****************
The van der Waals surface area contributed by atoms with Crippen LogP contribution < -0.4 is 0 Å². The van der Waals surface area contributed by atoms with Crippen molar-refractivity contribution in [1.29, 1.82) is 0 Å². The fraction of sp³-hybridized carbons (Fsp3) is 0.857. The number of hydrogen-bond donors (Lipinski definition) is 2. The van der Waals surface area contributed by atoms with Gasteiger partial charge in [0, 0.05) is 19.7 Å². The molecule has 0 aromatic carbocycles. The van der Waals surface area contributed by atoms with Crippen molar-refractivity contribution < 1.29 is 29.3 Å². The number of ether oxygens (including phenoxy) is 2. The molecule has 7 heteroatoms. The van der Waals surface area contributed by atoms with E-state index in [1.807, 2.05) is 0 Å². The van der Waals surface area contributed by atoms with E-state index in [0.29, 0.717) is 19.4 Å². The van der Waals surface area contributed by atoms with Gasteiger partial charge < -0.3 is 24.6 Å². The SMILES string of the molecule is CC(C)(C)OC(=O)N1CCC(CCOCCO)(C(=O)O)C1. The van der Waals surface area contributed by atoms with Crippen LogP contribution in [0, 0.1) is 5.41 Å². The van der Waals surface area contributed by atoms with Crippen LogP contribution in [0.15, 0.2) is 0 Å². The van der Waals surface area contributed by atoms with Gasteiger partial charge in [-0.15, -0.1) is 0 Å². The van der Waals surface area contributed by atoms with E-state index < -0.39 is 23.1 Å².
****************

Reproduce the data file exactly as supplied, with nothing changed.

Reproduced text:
The van der Waals surface area contributed by atoms with Crippen LogP contribution < -0.4 is 0 Å². The van der Waals surface area contributed by atoms with Crippen molar-refractivity contribution in [1.29, 1.82) is 0 Å². The fraction of sp³-hybridized carbons (Fsp3) is 0.857. The number of hydrogen-bond donors (Lipinski definition) is 2. The van der Waals surface area contributed by atoms with Gasteiger partial charge in [0, 0.05) is 19.7 Å². The molecule has 0 aromatic carbocycles. The van der Waals surface area contributed by atoms with Crippen molar-refractivity contribution < 1.29 is 29.3 Å². The number of ether oxygens (including phenoxy) is 2. The molecule has 7 heteroatoms. The van der Waals surface area contributed by atoms with E-state index in [1.807, 2.05) is 0 Å². The van der Waals surface area contributed by atoms with E-state index in [0.29, 0.717) is 19.4 Å². The van der Waals surface area contributed by atoms with Gasteiger partial charge < -0.3 is 24.6 Å². The SMILES string of the molecule is CC(C)(C)OC(=O)N1CCC(CCOCCO)(C(=O)O)C1. The van der Waals surface area contributed by atoms with Crippen LogP contribution in [0, 0.1) is 5.41 Å². The van der Waals surface area contributed by atoms with Crippen LogP contribution in [0.15, 0.2) is 0 Å². The van der Waals surface area contributed by atoms with Gasteiger partial charge in [-0.15, -0.1) is 0 Å². The van der Waals surface area contributed by atoms with E-state index < -0.39 is 23.1 Å².